I was running a folk festival session in the uk four years ago, trying to accomodate people playing both english and irish music,
when a xenophobic rude person [who was playing amandolin banjo badly]. got up complaining about too much irish music
i am not prepared to put up with xenophobic crap in relation to music


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Subject: RE: Question about Irish vs English fiddling
From: Brian Peters
Date: 01 Oct 21 - 04:00 AM

I don't know why it is so hard yo accept for you guys that the Irish tradition is a melodic one that gets its impact from something else than harmony.

This is clear, obvious and accepted. I was merely trying to suggest why English music as played over the last 40 years has evolved in its own particular direction.

Of course Irish music doesn't lack polkas (though in my limited experience they don't dominate ITM sessions), but the whole 'No Reels' approach in England - especially the South as Dick says - revolved around polkas played at a particular pace. Some of us in the North put a lot of effort in to finding alternative approaches, but this style - driven by melodeons playing oom-pah style - is still very influential.


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Subject: RE: Question about Irish vs English fiddling
From: GUEST
Date: 01 Oct 21 - 04:01 AM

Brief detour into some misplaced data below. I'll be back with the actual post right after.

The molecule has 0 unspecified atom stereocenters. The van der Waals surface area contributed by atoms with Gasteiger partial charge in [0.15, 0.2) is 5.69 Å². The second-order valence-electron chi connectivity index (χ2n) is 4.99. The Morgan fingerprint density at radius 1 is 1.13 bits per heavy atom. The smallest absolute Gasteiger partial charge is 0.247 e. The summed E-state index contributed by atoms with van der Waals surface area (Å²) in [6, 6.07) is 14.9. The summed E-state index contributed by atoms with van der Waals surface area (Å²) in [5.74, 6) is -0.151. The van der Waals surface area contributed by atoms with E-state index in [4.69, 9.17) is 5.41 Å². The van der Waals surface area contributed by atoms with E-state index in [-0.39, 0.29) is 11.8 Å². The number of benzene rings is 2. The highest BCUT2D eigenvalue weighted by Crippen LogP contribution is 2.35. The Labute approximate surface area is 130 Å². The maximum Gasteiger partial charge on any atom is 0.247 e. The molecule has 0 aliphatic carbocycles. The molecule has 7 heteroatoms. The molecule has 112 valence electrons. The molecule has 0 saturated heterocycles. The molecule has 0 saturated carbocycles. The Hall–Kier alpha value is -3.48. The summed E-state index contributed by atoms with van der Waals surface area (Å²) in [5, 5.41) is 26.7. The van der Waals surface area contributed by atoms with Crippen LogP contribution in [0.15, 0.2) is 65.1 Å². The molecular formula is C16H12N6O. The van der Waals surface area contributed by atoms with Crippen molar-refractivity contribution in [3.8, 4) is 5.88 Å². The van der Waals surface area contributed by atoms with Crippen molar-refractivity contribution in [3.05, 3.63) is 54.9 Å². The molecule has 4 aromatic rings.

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Subject: RE: Question about Irish vs English fiddling
From: The Sandman
Date: 01 Oct 21 - 04:02 AM

if one analyses musically, most of the tunes in the southern english folk repertoire that i hear played they are in the major key, a very small percentage are in the dorian mode.
irish music uses the dorian mode, the major key, the mixolydian[flat 7] and to a lesser extent the aeolian mode
northumbrian english music, has more of a scottish influence and uses mixolydian, dorian, and the major key
Shetland music is intersting too, particularly the harmonic influence of guitarist, peerie willie, who learned his style from listening to jazz guitarist eddie lang., on shortwave radio during the second world war
a wonderful example of crossover between jazz and trad.


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Subject: RE: Question about Irish vs English fiddling
From: GUEST,Peter Laban
Date: 01 Oct 21 - 05:25 AM

'This is clear, obvious and accepted.'

Is it though Brian?

When I read this thread the comments of some people have me wondering if that is really the case.

A like :

[i]'Guitarist. That is the harmony that holds together both Irish and English sessions, when the melodic musicians don't have the time . space and vision to do it themselves.'[/i]

with its suggestion some musicians don't have the vision to do something, when in fact they don't have the need and don't need 'holding together' the music is complete in itself.